Into the Land of Mosques

Trip Start Aug 31, 2007
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Trip End Apr 19, 2008


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Flag of Macedonia  ,
Sunday, November 11, 2007

Today, I visited Tetovo, a town about an hour away from Skopje and center of the country's Albanian ethnic minority, which makes up 23% of the population as a whole. Stepping off the bus and walking down the main thoroughfare, the first thing I notice is an utter and total lack of women. I am suddenly self-conscious of my blonde, uncovered hair and pants, as opposed to an ankle-length skirt. there are only men on the sidewalks selling vegetables, only men talking on street corners, only men behind the counters of the stores I pass. In my whole time in Tetovo, I don't see a single woman working. It's a shock at first, but after ten minutes or so, my eyes adjust to this new reality, and I don't notice it any more.

I set off first for the Sarena Djamija mosque. The town is full of mosques as the majority of the Albanians are Muslim. The mosque would have been quite easy to find, if Lonely Planet knew the difference between left and right (there is no map, so I'm following their written directions) and if the Albanians believed in street signs. These things not so, I spend quite some time wandering the streets around the main square, picking out a minaret above the skyline and moving towards it until I reach its mosque. Although this method fails to bring me to Sarena Djamija, it does lead me through many winding backstreets, past a group of men ogling over a new motorcycle and a fruit vendor hosing down his sidewalk. I'd like to report that I bought a banana from this man, but fruit has never been my forte and truth be told, I actually purchased a Snickers from the kiosk next to him. I never eat Snickers at home, but there's something about that mixture of salt and caramel and peanuts that just makes them irresistible when I travel.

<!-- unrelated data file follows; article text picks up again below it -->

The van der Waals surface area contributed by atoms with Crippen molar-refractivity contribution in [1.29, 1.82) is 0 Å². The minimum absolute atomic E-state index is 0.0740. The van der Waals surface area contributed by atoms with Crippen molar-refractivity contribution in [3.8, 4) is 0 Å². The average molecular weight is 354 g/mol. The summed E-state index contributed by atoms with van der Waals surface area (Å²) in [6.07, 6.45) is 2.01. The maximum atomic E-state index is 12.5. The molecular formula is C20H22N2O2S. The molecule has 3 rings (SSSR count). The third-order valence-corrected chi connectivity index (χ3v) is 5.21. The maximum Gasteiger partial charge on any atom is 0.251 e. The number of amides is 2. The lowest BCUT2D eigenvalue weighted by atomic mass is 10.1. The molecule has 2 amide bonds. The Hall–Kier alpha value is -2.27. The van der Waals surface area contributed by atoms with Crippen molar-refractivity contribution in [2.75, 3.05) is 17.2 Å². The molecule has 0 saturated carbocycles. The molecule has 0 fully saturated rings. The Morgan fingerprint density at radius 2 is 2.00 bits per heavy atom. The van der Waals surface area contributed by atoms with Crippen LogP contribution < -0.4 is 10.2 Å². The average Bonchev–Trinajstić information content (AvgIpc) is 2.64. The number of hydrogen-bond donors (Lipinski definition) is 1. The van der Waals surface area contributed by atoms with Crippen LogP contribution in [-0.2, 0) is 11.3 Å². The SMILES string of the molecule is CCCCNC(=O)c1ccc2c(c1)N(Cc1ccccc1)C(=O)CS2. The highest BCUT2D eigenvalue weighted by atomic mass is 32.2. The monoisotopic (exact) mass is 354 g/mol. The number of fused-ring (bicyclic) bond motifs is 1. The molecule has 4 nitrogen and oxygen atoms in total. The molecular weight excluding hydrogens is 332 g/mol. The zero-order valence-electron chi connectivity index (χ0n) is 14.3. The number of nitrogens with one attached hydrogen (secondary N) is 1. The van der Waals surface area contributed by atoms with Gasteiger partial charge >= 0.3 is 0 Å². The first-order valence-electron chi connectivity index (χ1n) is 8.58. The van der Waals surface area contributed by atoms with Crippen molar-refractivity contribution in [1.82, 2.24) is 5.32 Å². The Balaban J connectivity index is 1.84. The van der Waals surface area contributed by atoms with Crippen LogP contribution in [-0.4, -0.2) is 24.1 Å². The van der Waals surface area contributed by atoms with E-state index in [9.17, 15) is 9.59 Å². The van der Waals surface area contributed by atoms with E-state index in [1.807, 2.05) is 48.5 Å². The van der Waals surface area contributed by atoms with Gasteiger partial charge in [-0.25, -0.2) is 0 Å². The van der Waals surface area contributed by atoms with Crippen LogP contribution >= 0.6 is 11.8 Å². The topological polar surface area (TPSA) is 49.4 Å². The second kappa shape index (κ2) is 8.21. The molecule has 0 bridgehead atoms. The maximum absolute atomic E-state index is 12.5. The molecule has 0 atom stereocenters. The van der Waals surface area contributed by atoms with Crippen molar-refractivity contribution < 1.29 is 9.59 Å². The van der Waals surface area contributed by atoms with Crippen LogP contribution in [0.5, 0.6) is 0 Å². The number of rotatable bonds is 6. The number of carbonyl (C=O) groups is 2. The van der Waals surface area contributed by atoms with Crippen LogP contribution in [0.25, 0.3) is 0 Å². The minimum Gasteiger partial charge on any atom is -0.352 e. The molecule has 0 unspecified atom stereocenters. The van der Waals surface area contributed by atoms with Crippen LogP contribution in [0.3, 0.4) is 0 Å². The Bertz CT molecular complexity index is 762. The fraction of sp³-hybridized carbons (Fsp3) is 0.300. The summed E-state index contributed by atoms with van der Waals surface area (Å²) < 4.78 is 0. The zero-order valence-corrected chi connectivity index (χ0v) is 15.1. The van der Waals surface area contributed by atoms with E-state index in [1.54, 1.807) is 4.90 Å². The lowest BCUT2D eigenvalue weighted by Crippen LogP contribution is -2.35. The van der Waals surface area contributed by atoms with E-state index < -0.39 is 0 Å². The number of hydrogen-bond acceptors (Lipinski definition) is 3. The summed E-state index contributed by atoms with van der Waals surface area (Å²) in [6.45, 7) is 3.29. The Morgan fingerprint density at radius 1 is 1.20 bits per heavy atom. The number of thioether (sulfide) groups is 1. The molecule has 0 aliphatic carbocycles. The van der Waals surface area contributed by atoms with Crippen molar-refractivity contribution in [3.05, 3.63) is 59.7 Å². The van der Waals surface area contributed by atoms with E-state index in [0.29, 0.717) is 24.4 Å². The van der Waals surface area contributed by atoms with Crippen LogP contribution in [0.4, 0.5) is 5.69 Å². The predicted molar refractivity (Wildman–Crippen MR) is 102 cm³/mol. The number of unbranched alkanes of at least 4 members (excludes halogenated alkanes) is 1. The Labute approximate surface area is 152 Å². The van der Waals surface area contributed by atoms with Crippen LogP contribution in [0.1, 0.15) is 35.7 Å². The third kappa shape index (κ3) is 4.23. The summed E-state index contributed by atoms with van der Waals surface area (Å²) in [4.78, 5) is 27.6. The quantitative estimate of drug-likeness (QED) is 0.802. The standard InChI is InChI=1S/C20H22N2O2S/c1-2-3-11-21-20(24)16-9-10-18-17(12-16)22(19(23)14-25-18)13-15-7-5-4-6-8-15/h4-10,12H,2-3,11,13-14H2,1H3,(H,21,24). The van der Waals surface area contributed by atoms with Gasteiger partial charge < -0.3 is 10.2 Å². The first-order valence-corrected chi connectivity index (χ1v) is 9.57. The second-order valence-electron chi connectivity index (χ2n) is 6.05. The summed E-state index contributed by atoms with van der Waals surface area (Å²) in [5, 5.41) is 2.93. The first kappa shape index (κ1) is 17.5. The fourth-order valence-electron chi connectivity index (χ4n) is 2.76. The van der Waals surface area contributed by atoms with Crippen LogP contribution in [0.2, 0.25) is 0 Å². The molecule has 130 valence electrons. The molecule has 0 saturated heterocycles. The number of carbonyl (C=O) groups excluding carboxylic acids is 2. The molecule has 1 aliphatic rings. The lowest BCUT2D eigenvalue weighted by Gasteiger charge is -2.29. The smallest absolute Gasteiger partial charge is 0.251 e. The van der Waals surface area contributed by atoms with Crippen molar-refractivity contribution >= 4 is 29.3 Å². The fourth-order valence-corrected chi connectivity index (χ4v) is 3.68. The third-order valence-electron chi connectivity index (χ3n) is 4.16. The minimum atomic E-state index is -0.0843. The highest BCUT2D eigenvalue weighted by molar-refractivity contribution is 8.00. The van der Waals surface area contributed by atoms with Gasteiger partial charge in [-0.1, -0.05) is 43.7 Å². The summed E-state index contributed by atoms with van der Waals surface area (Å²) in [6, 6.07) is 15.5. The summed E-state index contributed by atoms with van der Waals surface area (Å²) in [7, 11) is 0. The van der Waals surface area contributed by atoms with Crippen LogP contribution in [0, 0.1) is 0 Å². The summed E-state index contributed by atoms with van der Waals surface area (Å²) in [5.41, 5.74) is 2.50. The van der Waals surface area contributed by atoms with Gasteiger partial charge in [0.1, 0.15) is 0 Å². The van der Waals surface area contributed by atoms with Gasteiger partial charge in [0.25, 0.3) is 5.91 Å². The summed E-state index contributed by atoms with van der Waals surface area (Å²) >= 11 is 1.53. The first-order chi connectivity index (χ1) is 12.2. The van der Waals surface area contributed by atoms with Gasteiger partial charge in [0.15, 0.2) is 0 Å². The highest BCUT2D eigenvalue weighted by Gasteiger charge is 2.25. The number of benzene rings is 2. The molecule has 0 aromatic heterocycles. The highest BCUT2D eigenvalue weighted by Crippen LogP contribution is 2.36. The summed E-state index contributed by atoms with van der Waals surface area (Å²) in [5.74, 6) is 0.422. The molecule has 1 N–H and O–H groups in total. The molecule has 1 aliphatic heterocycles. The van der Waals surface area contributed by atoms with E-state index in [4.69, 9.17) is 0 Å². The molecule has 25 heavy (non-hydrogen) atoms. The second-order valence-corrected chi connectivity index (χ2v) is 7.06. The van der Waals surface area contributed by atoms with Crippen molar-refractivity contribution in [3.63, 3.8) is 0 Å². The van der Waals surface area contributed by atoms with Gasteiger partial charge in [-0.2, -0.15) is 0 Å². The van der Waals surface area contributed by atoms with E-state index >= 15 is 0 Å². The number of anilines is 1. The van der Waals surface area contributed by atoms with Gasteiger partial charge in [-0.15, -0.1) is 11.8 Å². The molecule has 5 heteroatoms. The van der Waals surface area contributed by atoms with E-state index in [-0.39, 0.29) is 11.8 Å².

Eventually, I manage to make it back to the main square and procure directions from a trio of friendly taxi drivers. The mosque, built in 1459 with money from two women, Mensure and Hurshida, who are buried on the grounds, is one of the finest pieces of Islamic architecture in the Balkans. The exterior is a mixture of wood and painted while plaster, and the courtyard is filled with men washing their feet before filing in to pray. As mosque-type things seem to be going on inside, and I am unsure of protocol, I elect not to enter.

The second site I visit in Tetovo is the Baba Arabati tekke, a dervish monastery on the edge of town. Surrounded by a stone wall, the grounds exude relaxation and meditation as I stroll among the 18th century prayer halls, lodgings, and dining areas. As with the mosque, there are many men here praying, while some children also play in the grounds. I see a girl of no more than seven, running about in a bright green head scarf, and I wonder if she ever questions why she wars one and I do not, or if she even cares.

It is time to go, and I make my way towards the bus station. At 3:02, the bus to Skopje approaches me. I stick out my arm and flag it down, paying the driver as I board. I am getting better at this.
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